AI-Generated Fake Nudes Surge, Posing Threats to Privacy and Lives


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  • AI-powered fake pornographic content is surging, posing privacy threats to women and teens.
  • Legal gaps and challenges in penalizing creators leave victims with limited recourse.
  • Stronger regulations are urgently needed to combat the proliferation of AI-generated fake nudes.

The rise of artificial intelligence (AI) tools has fueled a disturbing surge in fake pornographic images and videos, raising significant concerns about privacy and exploitation. Victims, primarily women and teens, find themselves ill-prepared for the visibility that AI-generated fake nudes bring.

The invasion of privacy

Gabi Belle, a YouTube influencer, discovered that her image was being used in a fake nude photograph circulating on the internet. The image depicted her in a compromising situation, even though she had never consented to such content. Belle’s experience is not unique, as many individuals, including celebrities and ordinary teenagers, have fallen victim to AI-generated fake nudes. These fake images can incite shame, extort money, or serve as an outlet for private fantasies.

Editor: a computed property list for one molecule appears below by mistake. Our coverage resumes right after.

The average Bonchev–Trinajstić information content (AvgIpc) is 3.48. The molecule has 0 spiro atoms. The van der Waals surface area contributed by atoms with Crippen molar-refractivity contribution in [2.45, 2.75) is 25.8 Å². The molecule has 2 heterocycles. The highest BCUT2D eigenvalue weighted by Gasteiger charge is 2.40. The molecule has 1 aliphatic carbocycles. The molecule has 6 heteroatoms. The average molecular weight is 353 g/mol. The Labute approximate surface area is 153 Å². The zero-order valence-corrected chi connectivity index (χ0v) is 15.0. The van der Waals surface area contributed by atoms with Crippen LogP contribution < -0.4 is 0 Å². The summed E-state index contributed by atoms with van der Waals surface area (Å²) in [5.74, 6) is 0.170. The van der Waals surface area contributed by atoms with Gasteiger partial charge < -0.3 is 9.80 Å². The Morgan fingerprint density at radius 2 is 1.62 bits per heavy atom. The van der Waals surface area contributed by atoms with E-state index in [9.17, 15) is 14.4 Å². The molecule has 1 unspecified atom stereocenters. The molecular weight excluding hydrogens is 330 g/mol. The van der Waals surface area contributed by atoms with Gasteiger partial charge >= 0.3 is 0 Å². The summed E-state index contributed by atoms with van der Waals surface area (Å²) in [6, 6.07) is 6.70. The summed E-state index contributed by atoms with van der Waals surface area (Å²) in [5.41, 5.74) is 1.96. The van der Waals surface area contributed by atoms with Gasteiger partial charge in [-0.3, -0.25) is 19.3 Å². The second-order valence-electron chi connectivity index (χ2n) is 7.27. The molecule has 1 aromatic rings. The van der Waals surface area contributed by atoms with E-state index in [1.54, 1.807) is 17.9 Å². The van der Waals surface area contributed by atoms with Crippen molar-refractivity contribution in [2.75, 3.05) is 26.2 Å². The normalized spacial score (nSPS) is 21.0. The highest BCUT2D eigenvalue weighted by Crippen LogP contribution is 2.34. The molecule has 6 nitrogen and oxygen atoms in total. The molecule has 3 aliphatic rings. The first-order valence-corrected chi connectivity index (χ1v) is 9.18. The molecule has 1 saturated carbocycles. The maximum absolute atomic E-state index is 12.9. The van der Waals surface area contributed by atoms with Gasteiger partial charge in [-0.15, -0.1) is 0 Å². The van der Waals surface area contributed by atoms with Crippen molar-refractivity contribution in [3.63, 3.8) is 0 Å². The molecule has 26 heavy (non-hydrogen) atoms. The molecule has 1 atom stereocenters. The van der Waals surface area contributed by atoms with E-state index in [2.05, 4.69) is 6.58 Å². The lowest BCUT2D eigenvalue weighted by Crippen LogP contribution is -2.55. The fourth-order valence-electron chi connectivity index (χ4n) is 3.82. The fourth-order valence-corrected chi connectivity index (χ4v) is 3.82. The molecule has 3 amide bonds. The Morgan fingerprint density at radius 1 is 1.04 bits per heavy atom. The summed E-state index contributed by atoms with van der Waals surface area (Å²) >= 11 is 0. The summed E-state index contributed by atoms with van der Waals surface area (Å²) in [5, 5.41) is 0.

Unprecedented growth in fake nudes

Artificial intelligence has enabled an unprecedented boom in fake pornographic images and videos. On the top 10 websites known for hosting AI-generated porn photos, the number of fake nudes has surged by over 290 percent since 2018, according to industry analyst Genevieve Oh. These sites feature not only celebrities and political figures but also unsuspecting individuals who have had their likenesses exploited without consent.

Lack of legal protections

Victims of AI-generated fake porn have limited recourse due to the absence of federal laws governing deepfake porn. Only a handful of states have enacted regulations, leaving a significant legal gap. President Biden’s recent AI executive order recommends companies to label AI-generated content but does not make it mandatory. Legal scholars argue that AI-generated fake images may not fall under copyright protections for personal likenesses since they draw from vast data sets.